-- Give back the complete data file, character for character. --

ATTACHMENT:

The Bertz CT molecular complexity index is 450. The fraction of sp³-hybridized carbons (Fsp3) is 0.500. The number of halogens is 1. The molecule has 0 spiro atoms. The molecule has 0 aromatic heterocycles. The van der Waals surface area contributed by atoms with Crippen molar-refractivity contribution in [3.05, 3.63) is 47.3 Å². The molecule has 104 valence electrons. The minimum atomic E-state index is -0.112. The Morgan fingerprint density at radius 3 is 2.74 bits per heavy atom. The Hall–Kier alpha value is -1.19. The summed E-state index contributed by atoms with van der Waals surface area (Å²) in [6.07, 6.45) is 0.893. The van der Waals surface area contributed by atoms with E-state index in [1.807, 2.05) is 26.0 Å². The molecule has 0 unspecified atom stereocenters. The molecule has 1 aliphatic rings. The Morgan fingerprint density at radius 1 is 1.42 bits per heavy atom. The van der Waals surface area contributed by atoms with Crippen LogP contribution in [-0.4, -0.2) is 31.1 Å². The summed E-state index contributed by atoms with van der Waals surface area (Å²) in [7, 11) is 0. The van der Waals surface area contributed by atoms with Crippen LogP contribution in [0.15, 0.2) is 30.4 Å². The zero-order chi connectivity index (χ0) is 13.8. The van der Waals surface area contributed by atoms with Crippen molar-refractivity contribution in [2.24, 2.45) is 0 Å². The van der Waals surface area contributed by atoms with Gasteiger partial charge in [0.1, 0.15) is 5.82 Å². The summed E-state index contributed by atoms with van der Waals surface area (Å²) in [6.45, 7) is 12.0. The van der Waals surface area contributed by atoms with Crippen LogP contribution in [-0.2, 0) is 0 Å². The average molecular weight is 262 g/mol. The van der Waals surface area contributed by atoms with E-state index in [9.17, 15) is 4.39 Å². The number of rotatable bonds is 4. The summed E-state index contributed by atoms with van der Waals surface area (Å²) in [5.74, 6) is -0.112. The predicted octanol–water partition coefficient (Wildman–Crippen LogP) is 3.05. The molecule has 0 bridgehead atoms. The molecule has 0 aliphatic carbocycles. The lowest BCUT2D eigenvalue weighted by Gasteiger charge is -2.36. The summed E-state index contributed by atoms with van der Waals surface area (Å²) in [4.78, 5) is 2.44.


The Bertz CT molecular complexity index is 450. The fraction of sp³-hybridized carbons (Fsp3) is 0.500. The number of halogens is 1. The molecule has 0 spiro atoms. The molecule has 0 aromatic heterocycles. The van der Waals surface area contributed by atoms with Crippen molar-refractivity contribution in [3.05, 3.63) is 47.3 Å². The molecule has 104 valence electrons. The minimum atomic E-state index is -0.112. The Morgan fingerprint density at radius 3 is 2.74 bits per heavy atom. The Hall–Kier alpha value is -1.19. The summed E-state index contributed by atoms with van der Waals surface area (Å²) in [6.07, 6.45) is 0.893. The van der Waals surface area contributed by atoms with E-state index in [1.807, 2.05) is 26.0 Å². The molecule has 0 unspecified atom stereocenters. The molecule has 1 aliphatic rings. The Morgan fingerprint density at radius 1 is 1.42 bits per heavy atom. The van der Waals surface area contributed by atoms with Crippen LogP contribution in [-0.4, -0.2) is 31.1 Å². The summed E-state index contributed by atoms with van der Waals surface area (Å²) in [7, 11) is 0. The van der Waals surface area contributed by atoms with Crippen LogP contribution in [0.15, 0.2) is 30.4 Å². The zero-order chi connectivity index (χ0) is 13.8. The van der Waals surface area contributed by atoms with Crippen molar-refractivity contribution in [2.24, 2.45) is 0 Å². The van der Waals surface area contributed by atoms with Gasteiger partial charge in [0.1, 0.15) is 5.82 Å². The summed E-state index contributed by atoms with van der Waals surface area (Å²) in [6.45, 7) is 12.0. The van der Waals surface area contributed by atoms with Crippen LogP contribution in [-0.2, 0) is 0 Å². The average molecular weight is 262 g/mol. The van der Waals surface area contributed by atoms with E-state index in [9.17, 15) is 4.39 Å². The number of rotatable bonds is 4. The summed E-state index contributed by atoms with van der Waals surface area (Å²) in [5.74, 6) is -0.112. The predicted octanol–water partition coefficient (Wildman–Crippen LogP) is 3.05. The molecule has 0 bridgehead atoms. The molecule has 0 aliphatic carbocycles. The lowest BCUT2D eigenvalue weighted by Gasteiger charge is -2.36. The summed E-state index contributed by atoms with van der Waals surface area (Å²) in [4.78, 5) is 2.44.